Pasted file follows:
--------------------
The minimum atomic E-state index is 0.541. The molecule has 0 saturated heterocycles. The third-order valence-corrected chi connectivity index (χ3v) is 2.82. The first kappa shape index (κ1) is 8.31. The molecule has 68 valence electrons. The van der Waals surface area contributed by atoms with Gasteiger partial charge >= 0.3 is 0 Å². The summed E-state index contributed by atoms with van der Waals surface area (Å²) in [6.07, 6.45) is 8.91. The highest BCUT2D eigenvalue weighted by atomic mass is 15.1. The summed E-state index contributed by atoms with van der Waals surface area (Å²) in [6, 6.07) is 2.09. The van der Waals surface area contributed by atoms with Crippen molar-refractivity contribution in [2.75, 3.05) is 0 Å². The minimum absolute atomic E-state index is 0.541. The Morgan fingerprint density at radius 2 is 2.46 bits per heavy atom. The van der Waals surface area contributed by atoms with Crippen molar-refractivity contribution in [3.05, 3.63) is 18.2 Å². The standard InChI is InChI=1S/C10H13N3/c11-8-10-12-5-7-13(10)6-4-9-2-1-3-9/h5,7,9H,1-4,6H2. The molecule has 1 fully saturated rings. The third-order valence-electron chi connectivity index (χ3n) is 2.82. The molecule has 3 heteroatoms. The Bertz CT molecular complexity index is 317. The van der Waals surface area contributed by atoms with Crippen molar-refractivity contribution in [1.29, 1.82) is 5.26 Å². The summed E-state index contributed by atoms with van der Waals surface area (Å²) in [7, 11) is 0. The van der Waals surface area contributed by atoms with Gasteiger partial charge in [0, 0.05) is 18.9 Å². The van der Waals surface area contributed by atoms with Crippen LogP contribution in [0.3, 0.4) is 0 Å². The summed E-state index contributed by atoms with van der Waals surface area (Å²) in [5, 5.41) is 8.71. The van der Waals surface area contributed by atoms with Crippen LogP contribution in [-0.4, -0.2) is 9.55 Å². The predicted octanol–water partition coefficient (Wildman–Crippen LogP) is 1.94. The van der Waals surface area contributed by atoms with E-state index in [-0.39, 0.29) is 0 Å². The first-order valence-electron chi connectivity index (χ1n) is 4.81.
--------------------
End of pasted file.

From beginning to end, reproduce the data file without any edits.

The minimum atomic E-state index is 0.541. The molecule has 0 saturated heterocycles. The third-order valence-corrected chi connectivity index (χ3v) is 2.82. The first kappa shape index (κ1) is 8.31. The molecule has 68 valence electrons. The van der Waals surface area contributed by atoms with Gasteiger partial charge >= 0.3 is 0 Å². The summed E-state index contributed by atoms with van der Waals surface area (Å²) in [6.07, 6.45) is 8.91. The highest BCUT2D eigenvalue weighted by atomic mass is 15.1. The summed E-state index contributed by atoms with van der Waals surface area (Å²) in [6, 6.07) is 2.09. The van der Waals surface area contributed by atoms with Crippen molar-refractivity contribution in [2.75, 3.05) is 0 Å². The minimum absolute atomic E-state index is 0.541. The Morgan fingerprint density at radius 2 is 2.46 bits per heavy atom. The van der Waals surface area contributed by atoms with Crippen molar-refractivity contribution in [3.05, 3.63) is 18.2 Å². The standard InChI is InChI=1S/C10H13N3/c11-8-10-12-5-7-13(10)6-4-9-2-1-3-9/h5,7,9H,1-4,6H2. The molecule has 1 fully saturated rings. The third-order valence-electron chi connectivity index (χ3n) is 2.82. The molecule has 3 heteroatoms. The Bertz CT molecular complexity index is 317. The van der Waals surface area contributed by atoms with Crippen molar-refractivity contribution in [1.29, 1.82) is 5.26 Å². The summed E-state index contributed by atoms with van der Waals surface area (Å²) in [7, 11) is 0. The van der Waals surface area contributed by atoms with Gasteiger partial charge in [0, 0.05) is 18.9 Å². The van der Waals surface area contributed by atoms with Crippen LogP contribution in [0.3, 0.4) is 0 Å². The summed E-state index contributed by atoms with van der Waals surface area (Å²) in [5, 5.41) is 8.71. The van der Waals surface area contributed by atoms with Crippen LogP contribution in [-0.4, -0.2) is 9.55 Å². The predicted octanol–water partition coefficient (Wildman–Crippen LogP) is 1.94. The van der Waals surface area contributed by atoms with E-state index in [-0.39, 0.29) is 0 Å². The first-order valence-electron chi connectivity index (χ1n) is 4.81.